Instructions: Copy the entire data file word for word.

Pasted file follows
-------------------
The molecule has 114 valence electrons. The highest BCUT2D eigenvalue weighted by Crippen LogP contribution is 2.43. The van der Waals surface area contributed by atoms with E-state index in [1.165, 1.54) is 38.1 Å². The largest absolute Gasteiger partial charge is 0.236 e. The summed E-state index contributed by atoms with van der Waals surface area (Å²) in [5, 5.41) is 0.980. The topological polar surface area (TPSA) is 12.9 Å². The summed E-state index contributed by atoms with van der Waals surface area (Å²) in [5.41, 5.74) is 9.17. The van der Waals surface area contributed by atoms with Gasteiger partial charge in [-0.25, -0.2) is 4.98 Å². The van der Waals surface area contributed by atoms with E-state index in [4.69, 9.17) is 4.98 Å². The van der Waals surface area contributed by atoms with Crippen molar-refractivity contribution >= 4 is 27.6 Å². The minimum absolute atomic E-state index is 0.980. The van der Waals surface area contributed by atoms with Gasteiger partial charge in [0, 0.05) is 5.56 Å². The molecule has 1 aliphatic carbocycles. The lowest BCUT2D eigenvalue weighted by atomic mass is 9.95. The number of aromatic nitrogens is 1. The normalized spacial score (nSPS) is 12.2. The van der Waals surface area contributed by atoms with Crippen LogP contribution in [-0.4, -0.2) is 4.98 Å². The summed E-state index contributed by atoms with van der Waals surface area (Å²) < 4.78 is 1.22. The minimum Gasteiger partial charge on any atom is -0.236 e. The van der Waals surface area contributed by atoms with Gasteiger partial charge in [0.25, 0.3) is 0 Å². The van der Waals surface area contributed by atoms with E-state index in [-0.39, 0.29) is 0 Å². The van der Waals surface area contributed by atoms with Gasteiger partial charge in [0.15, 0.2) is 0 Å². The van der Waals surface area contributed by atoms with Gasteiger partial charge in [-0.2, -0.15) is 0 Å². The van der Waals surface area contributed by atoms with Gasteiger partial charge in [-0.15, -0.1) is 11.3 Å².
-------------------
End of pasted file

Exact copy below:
The molecule has 114 valence electrons. The highest BCUT2D eigenvalue weighted by Crippen LogP contribution is 2.43. The van der Waals surface area contributed by atoms with E-state index in [1.165, 1.54) is 38.1 Å². The largest absolute Gasteiger partial charge is 0.236 e. The summed E-state index contributed by atoms with van der Waals surface area (Å²) in [5, 5.41) is 0.980. The topological polar surface area (TPSA) is 12.9 Å². The summed E-state index contributed by atoms with van der Waals surface area (Å²) in [5.41, 5.74) is 9.17. The van der Waals surface area contributed by atoms with Gasteiger partial charge in [-0.25, -0.2) is 4.98 Å². The van der Waals surface area contributed by atoms with E-state index in [4.69, 9.17) is 4.98 Å². The van der Waals surface area contributed by atoms with Crippen molar-refractivity contribution >= 4 is 27.6 Å². The minimum absolute atomic E-state index is 0.980. The van der Waals surface area contributed by atoms with Gasteiger partial charge in [0, 0.05) is 5.56 Å². The molecule has 1 aliphatic carbocycles. The lowest BCUT2D eigenvalue weighted by atomic mass is 9.95. The number of aromatic nitrogens is 1. The normalized spacial score (nSPS) is 12.2. The van der Waals surface area contributed by atoms with Crippen LogP contribution in [-0.4, -0.2) is 4.98 Å². The summed E-state index contributed by atoms with van der Waals surface area (Å²) < 4.78 is 1.22. The minimum Gasteiger partial charge on any atom is -0.236 e. The van der Waals surface area contributed by atoms with Gasteiger partial charge in [0.25, 0.3) is 0 Å². The van der Waals surface area contributed by atoms with E-state index in [-0.39, 0.29) is 0 Å². The van der Waals surface area contributed by atoms with Gasteiger partial charge in [0.15, 0.2) is 0 Å². The van der Waals surface area contributed by atoms with Gasteiger partial charge in [-0.2, -0.15) is 0 Å². The van der Waals surface area contributed by atoms with Gasteiger partial charge in [-0.15, -0.1) is 11.3 Å².